As for the interest of vital beings in possessing men—beings of the vital world are not constituted like men—they take a delight in struggle and suffering and disorder—it is their natural atmosphere. They want besides to get the taste of the physical world without being under the obligation of taking on birth and developing the psychic being and evolving towards the Divine. They wish to remain what they are and yet amuse themselves with the physical world and physical body.

Loss of balance produces disorder in the consciousness and the adverse forces use that loss of balance for attacking and wholly upsetting the system and doing their work. That is why people become hysterical or mad or filled with the desire to die or go away.

More easily [a loss of balance] occurs in the women than in the men but in some of the latter also. What produces the loss of balance is an inability to control the vital movements by the reason and an instability of the vital itself so that it sways from one feeling to another, one impulse to another without harmony or order.

Loss of mental balance is due to exaggerated ego, exaggerated sex, acceptance of a hostile force etc.

I may observe that X does not seem to me to be mad—there is no sign of a dislocation of the thinking mind due to lesion or accident or illness. What there is is a fixed idea and what is called folie de persécution, but that is not due to insanity—people have it who have otherwise an acute and perfectly well-ordered intelligence. X from his photograph appears to have had a mediumistic element in him and to have by some ill-chance entered into contact with powers of the vital plane which were able to put their suggestions in him—in that part of the consciousness which we call the vital mind—so that he is unable to ascertain things in their proper light and is tormented by the suggestions that have driven their furrows there in the form of habitual ideas that tyrannise over him and which he is unable to embrace or refuse. Unfortunately this is a malady of the consciousness, which it is very difficult to cure because the patient himself gives no assistance, as he clings to his fixed idea and even when the influence is taken away, calls it back upon him. Certainly he could be told from here that he is not mad and is not cursed of God—but that of itself might not be sufficient to cure him.

Usually there is some predisposition [to madness] behind, hereditary, natal (due to some circumstances of birth) or founded in insufficient nervous balance. Often there is in the vital excessive ambition, lust or some other violent Ripu. But these though they might distort or break the sadhana by opening it to undesirable Forces could not bring madness (megalomania, erotic mania, or what is called religious mania)—only if there is some taint or want of nervous balance. Anxiety or excessive stress of meditation would not bring it either except by acting upon some such predisposing weakness. In some cases possession by beings of the vital worlds without any such predisposing cause may be possible, but that will be more easily curable. There are however cases of people who break down their nervous balance by wrong practices—there the madness has nothing really to do with the sadhana.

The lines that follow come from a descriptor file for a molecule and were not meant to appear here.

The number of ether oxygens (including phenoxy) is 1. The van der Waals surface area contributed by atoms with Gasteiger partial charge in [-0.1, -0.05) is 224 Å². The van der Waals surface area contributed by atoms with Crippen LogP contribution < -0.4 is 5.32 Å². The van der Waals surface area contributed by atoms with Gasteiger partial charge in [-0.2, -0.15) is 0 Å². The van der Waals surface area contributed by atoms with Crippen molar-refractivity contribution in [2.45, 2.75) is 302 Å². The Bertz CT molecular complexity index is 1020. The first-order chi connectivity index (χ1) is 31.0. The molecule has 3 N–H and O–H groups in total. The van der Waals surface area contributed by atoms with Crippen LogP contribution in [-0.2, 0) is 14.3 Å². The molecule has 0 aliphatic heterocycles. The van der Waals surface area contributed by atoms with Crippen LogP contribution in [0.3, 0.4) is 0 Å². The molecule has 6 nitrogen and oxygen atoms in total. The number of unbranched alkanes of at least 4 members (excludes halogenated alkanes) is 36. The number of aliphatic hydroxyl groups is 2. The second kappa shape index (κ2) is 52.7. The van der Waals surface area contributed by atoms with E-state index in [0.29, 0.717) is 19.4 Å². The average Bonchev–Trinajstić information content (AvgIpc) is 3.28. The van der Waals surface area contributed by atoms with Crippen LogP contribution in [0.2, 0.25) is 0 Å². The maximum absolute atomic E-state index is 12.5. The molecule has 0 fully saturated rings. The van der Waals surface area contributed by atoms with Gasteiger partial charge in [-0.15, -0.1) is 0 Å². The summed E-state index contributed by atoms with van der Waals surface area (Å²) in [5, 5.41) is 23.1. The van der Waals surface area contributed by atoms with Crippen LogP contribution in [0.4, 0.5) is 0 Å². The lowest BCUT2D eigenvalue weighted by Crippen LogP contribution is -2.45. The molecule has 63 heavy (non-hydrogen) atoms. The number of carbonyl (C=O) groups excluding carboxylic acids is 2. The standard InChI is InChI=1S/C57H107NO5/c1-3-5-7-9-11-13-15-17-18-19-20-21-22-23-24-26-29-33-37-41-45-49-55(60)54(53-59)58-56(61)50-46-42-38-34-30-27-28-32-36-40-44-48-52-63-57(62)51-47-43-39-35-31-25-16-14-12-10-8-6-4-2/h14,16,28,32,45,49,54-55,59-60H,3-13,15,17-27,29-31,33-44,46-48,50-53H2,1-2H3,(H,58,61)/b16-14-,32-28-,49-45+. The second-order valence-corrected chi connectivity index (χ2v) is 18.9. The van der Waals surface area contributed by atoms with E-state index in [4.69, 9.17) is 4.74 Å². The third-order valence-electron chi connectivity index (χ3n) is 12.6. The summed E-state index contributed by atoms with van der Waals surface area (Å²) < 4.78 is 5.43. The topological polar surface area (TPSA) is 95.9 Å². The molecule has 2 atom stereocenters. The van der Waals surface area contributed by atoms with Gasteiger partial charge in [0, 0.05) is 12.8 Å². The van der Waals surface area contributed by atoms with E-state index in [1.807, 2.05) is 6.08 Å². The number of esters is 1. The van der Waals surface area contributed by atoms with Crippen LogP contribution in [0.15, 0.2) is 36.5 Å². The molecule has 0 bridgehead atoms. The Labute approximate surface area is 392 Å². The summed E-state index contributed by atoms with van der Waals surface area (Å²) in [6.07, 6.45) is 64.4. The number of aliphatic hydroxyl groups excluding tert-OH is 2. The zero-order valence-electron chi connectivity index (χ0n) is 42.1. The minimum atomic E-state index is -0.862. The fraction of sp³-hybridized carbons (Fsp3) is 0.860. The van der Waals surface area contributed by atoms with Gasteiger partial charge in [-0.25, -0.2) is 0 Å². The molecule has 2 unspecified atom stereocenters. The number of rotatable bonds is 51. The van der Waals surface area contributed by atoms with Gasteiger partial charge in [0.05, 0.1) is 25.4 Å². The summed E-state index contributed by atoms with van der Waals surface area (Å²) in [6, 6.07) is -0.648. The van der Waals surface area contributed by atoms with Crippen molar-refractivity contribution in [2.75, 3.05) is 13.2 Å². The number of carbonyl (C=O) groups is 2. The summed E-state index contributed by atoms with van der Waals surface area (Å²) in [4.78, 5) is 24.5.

It is quite impossible for the descent of the Divine Grace to produce nausea and nervousness and a general disturbance like that—to think so is self-contradictory and foolish. Sometimes when one has pulled or strained, there is a headache or sensation as if of headache or if one pulls down too much force, then there may be a giddiness but one has only to remain quiet and that sets itself right by an assimilation of what has come down or otherwise. There is never any adverse or troublesome afterconsequence. What seems to have happened is that X‘s finding the Force he had called down much more than what he was accustomed to, got nervous and went from nervousness into a panic—with the result of an upsetting of his stomach and circulation. If it is not that, then it must have been an attack of illness which he associated with the descent, but the attack seems to be of a nervous character. Probably if he had had the experience of this increased descent some time ago, he would not have been frightened and nothing would have happened, but the madness of Y following on the death of Z has created a panic and at the least thing each person thinks he is going to go mad or die. As nothing upsets the organism more than fear, they create by this general atmosphere of panic danger where there was none.